Half Day Morning Tour (minimum 4 guests)
İstanbul Archaeological Museums consist of three museums: Archaeological Museum, Museum of Ancient Orient and the Tiled Kiosk.
It houses over one million objects that represent almost all of the eras and civilizations in the history.
The museum received European Council Museum Award in 1991. The site of the museum belonged to the Topkapı Palace’s outer gardens. Many governers from the provinces would send in found artifacts to the capital city. The facade of the building was inspired by the Sarcophagus of the Mourning Woman, housed inside the museum.
The museum has a large collection of Hellenistic and Roman artifacts. The most prominent artifacts exhibited in the museum include: The Alexander Sarcophagus, Sarcophagus of the Crying Women.
The Museum of the Ancient Orient was commissioned in 1883 as a fine arts school. Then it was reorganised as a museum. Glazed tile images from the Isthar Gate of Babylon, parts of statues from the Temple of Zeus found at Bergama and artifacts from the early civilizations of Anatolia, Mesopotamia, Egypt and Troy are exhibited in this museum.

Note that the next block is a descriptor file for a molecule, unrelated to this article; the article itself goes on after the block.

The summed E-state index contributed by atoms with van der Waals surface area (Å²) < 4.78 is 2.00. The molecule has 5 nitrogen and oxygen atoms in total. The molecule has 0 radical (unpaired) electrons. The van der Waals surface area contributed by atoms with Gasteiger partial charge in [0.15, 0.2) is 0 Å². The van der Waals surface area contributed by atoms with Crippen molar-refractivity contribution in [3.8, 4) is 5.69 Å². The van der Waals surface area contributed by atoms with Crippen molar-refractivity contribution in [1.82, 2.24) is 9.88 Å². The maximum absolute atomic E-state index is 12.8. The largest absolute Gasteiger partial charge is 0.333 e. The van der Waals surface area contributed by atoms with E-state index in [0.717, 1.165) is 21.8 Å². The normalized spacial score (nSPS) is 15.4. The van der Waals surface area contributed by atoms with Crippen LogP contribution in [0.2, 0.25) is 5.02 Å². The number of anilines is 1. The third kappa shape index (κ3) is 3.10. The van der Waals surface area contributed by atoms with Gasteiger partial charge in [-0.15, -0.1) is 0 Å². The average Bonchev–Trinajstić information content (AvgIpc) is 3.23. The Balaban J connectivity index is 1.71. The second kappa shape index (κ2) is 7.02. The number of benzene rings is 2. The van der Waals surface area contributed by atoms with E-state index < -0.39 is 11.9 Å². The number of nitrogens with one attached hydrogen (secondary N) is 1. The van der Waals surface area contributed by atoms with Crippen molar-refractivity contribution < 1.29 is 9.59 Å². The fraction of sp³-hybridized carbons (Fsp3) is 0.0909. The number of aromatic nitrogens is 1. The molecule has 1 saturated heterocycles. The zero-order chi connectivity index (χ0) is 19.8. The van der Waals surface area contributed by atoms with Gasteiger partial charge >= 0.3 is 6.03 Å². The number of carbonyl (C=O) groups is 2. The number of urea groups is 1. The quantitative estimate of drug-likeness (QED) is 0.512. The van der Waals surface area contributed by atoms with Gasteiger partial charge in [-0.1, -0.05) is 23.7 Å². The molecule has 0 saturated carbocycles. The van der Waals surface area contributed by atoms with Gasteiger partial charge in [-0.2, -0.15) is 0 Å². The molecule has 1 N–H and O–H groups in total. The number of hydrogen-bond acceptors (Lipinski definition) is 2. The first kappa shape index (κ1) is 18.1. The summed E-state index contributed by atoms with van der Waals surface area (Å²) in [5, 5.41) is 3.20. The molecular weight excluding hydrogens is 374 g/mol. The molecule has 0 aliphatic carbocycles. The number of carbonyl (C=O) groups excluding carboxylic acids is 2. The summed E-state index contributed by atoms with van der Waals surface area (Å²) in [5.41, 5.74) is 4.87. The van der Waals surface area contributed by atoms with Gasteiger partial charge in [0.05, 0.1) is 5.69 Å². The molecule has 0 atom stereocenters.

The Tiled Kiosk (The First Harem of Ottomans) dates from 1472. It was built by the Ottoman Sultan Mehmet II as the first and the most beautiful Harem of Ottoman Palace.
It was used as the Imperial Museum and was later incorporated into the İstanbul Archaeological Museums. It is one of the oldest structures in İstanbul featuring Ottoman civil architecture.
The pavillion contains many examples of İznik tiles and Seljuk pottery and now houses other examples of Islamic Art.